"Then they start writing things down. Pretty soon they're sharing books and educational materials. They even end up with things that look a lot like catechisms."

Lessons learned by professional church spies

The first thing Chuck Lawless noticed when he entered the church foyer was that the welcome center was empty, which made it pretty hard for a newcomer to feel welcomed on a routine Sunday morning. After several minutes of hanging around trying to look conspicuous, a staff member at this particular Pennsylvania congregation approached him and asked if he needed help. Lawless asked a perfectly normal newcomer question: Was there a small-group Bible study of some kind that he could visit?

Unaware that Lawless was trained church spy who was there conducting research, the staffer gave a surprisingly candid answer: "Do you want to visit a friendly one?"

By all means, said Lawless. He was then taken to a large empty room, where he deliberately sat next to the door. This meant that every person who entered the class -- approximately 60 in all -- had to walk past him.

"It was a wonderful class, with a real sense of community," said Lawless, who is an evangelism professor and the graduate dean at Southeastern Baptist Theological Seminary in Wake Forest, N.C. "People shared what was happening in their lives and some people shed tears as others prayed for them. It was really nice. ...

"Not a single person spoke to me or asked what I was doing there. And this was their friendly class."

Later, while preparing his confidential report, Lawless asked one of the church's leaders why the class members were so unfriendly. The blunt answer: "That's just our culture around here."

Actually, consultants who do church "spy" work know that outsiders rarely receive warm, friendly welcomes when they visit most American congregations, said Lawless, who does most of his work on these issues through the Society for Church Consulting in Louisville, Ken.

Apathy is the norm in many congregations and their leaders -- ordained or among the laity -- tend to fall into other predictable traps as well, which he included in a recent online essay entitled, "Eight Confessions of Church Spies." But everything starts with whether or not church people are friendly and welcoming.

"We tell our church spies that we want them to be alert -- from their arrival in the parking lot until they walk out the door -- to just how many people intentionally seek to interact with them in a friendly manner," said Lawless, in a telephone interview. "We tell them to count everything except for that moment in the service when the pastor tells everyone to turn around a greet visitors. If the pastor tells people to do something, then it doesn't count."

Other consistent problems include church websites that are boring, broken or full of out-of-date information, as well as church facilities that include few if any signs to help visitors find their way around.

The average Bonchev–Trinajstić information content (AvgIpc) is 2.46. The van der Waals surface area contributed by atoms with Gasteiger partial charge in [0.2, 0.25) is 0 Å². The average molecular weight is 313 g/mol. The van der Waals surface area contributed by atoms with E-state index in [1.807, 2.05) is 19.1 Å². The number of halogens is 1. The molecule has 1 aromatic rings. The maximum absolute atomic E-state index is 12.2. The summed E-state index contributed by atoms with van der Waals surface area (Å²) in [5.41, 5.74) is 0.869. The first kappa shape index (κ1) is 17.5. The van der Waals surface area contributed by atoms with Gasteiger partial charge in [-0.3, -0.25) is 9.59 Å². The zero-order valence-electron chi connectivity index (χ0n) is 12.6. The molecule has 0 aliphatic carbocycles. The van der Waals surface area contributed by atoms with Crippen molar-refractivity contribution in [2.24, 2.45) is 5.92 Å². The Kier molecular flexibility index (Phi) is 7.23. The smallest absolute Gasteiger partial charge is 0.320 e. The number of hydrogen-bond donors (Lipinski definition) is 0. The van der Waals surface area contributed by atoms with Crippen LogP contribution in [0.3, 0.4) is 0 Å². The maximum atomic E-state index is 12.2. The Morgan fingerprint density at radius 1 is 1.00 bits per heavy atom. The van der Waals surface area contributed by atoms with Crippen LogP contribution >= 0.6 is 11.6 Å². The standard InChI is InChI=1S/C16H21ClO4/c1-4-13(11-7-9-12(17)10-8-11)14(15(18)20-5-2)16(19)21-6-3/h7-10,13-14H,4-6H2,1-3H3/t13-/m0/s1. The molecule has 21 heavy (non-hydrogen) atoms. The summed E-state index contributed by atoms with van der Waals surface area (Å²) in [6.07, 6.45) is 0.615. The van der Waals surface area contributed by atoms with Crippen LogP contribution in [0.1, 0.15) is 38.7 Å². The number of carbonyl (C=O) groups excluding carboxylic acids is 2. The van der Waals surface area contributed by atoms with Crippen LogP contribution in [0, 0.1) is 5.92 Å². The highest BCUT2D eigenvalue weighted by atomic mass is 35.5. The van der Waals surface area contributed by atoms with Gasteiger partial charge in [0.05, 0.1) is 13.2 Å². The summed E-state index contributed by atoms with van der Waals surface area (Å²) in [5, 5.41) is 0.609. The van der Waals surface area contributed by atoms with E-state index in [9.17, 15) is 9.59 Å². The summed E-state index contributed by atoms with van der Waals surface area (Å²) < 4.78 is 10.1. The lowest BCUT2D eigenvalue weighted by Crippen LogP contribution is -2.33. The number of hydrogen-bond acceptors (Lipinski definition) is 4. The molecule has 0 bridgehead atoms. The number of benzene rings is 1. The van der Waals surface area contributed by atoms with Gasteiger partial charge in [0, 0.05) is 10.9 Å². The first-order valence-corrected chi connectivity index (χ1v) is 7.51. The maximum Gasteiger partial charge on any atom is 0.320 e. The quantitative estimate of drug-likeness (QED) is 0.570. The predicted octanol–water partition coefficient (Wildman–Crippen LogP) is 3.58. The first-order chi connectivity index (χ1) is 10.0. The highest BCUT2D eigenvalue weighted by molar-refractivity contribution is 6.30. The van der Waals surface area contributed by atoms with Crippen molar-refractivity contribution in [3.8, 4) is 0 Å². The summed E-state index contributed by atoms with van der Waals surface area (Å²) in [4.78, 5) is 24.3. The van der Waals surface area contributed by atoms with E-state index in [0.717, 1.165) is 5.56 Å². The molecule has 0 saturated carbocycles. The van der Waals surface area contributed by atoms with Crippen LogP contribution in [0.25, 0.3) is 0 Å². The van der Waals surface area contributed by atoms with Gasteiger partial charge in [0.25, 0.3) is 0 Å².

Lawless noted that many churches seem to have no strategic vision for how to help newcomers, other than one or two people at the front door with "greeter" badges pinned to their chests. Some churches don't have clearly marked guest parking. Many are poorly equipped to promise parents that their children will be safe and secure.

Way too many boring, abstract, Bible-deficient sermons? Check.

Music ministries that show a lack of effort or, just as bad, feature worship-team leaders who are hamming it up like they're on a TV soundstage? Check.

"We tell our spies ... that if it seems like they have walked into an 'American Idol' show, then they have to include that in their reports," said Lawless.

In the end, the most important thing clergy and laypeople must realize is that many visitors who dare to walk through their doors are there because they are experiencing some kind of crisis in their lives. They are seeking help and sense of community, said Lawless, but they are also afraid of being ambushed and smothered.

Most newcomers and seekers are "afraid of being asked questions that they are not ready to answer. They're afraid of being embarrassed," he said. "They are afraid and they are confused and the last thing you can afford to do is leave them standing there alone wondering, 'What in the world is going on?'

"You have to welcome them and let them know that this is a safe place to find fellowship and help. But it's also important not to scare them off."

Protecting church flocks from real killers

It was a Saturday morning and the Rev. Jaman Iseminger had just dropped by to help some volunteers as the cleaned up the cemetery next door to the Bethel Community Church in Southport, south of Indianapolis. Then a homeless woman entered the church and confronted him. She pulled a gun and killed the 29-year-old pastor, leaving behind a wife and a 2-year-old daughter.

"There are all kinds of tragic details ... but here's what's really haunting about that case," said Jimmy Meeks, a Hurst, Texas, patrolman who is also a licensed Southern Baptist preacher. "When they looked on his desk they discovered that his sermon that Sunday was going to be about the rising number of pastors around the world who were dying for their faith. There's no way he could have known that he was next in line."